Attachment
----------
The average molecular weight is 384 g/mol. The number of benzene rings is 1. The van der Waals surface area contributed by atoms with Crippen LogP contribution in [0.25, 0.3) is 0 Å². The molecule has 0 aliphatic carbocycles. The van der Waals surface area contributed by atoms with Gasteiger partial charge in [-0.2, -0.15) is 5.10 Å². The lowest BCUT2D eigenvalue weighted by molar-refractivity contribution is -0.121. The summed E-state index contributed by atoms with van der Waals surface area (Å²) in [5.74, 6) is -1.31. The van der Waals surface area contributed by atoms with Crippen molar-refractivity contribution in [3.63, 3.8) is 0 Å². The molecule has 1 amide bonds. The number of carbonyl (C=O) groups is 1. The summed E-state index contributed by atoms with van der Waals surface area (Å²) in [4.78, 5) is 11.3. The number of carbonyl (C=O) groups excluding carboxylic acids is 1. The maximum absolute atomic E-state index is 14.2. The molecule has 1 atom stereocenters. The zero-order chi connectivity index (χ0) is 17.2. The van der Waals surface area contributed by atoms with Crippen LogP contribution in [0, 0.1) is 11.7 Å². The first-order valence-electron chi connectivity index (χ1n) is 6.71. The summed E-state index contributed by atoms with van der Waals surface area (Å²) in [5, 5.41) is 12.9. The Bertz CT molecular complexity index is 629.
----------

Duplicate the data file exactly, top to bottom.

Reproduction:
The average molecular weight is 384 g/mol. The number of benzene rings is 1. The van der Waals surface area contributed by atoms with Crippen LogP contribution in [0.25, 0.3) is 0 Å². The molecule has 0 aliphatic carbocycles. The van der Waals surface area contributed by atoms with Gasteiger partial charge in [-0.2, -0.15) is 5.10 Å². The lowest BCUT2D eigenvalue weighted by molar-refractivity contribution is -0.121. The summed E-state index contributed by atoms with van der Waals surface area (Å²) in [5.74, 6) is -1.31. The van der Waals surface area contributed by atoms with Crippen molar-refractivity contribution in [3.63, 3.8) is 0 Å². The molecule has 1 amide bonds. The number of carbonyl (C=O) groups is 1. The summed E-state index contributed by atoms with van der Waals surface area (Å²) in [4.78, 5) is 11.3. The number of carbonyl (C=O) groups excluding carboxylic acids is 1. The maximum absolute atomic E-state index is 14.2. The molecule has 1 atom stereocenters. The zero-order chi connectivity index (χ0) is 17.2. The van der Waals surface area contributed by atoms with Crippen LogP contribution in [0, 0.1) is 11.7 Å². The first-order valence-electron chi connectivity index (χ1n) is 6.71. The summed E-state index contributed by atoms with van der Waals surface area (Å²) in [5, 5.41) is 12.9. The Bertz CT molecular complexity index is 629.